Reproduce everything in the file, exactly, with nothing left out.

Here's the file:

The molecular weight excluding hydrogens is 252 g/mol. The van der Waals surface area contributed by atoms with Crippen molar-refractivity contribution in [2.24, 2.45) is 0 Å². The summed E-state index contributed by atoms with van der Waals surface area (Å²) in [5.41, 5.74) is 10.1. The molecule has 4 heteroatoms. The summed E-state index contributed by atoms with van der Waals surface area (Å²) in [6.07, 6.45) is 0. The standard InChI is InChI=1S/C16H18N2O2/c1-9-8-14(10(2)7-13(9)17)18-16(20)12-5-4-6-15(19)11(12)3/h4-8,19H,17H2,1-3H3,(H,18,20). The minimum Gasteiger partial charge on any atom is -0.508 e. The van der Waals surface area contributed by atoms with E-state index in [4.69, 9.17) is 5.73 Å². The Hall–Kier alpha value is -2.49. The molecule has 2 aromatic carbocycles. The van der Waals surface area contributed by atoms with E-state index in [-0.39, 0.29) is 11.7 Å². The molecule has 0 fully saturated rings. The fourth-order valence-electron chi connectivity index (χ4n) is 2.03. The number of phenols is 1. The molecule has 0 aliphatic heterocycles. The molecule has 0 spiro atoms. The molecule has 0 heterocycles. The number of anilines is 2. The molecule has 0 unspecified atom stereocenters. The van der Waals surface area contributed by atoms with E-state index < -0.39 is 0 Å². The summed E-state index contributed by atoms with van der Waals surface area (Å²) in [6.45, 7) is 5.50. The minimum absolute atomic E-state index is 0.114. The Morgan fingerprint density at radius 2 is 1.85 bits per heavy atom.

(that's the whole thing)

The molecular weight excluding hydrogens is 252 g/mol. The van der Waals surface area contributed by atoms with Crippen molar-refractivity contribution in [2.24, 2.45) is 0 Å². The summed E-state index contributed by atoms with van der Waals surface area (Å²) in [5.41, 5.74) is 10.1. The molecule has 4 heteroatoms. The summed E-state index contributed by atoms with van der Waals surface area (Å²) in [6.07, 6.45) is 0. The standard InChI is InChI=1S/C16H18N2O2/c1-9-8-14(10(2)7-13(9)17)18-16(20)12-5-4-6-15(19)11(12)3/h4-8,19H,17H2,1-3H3,(H,18,20). The minimum Gasteiger partial charge on any atom is -0.508 e. The van der Waals surface area contributed by atoms with E-state index in [4.69, 9.17) is 5.73 Å². The Hall–Kier alpha value is -2.49. The molecule has 2 aromatic carbocycles. The van der Waals surface area contributed by atoms with E-state index in [-0.39, 0.29) is 11.7 Å². The molecule has 0 fully saturated rings. The fourth-order valence-electron chi connectivity index (χ4n) is 2.03. The number of phenols is 1. The molecule has 0 aliphatic heterocycles. The molecule has 0 spiro atoms. The molecule has 0 heterocycles. The number of anilines is 2. The molecule has 0 unspecified atom stereocenters. The van der Waals surface area contributed by atoms with E-state index < -0.39 is 0 Å². The summed E-state index contributed by atoms with van der Waals surface area (Å²) in [6.45, 7) is 5.50. The minimum absolute atomic E-state index is 0.114. The Morgan fingerprint density at radius 2 is 1.85 bits per heavy atom.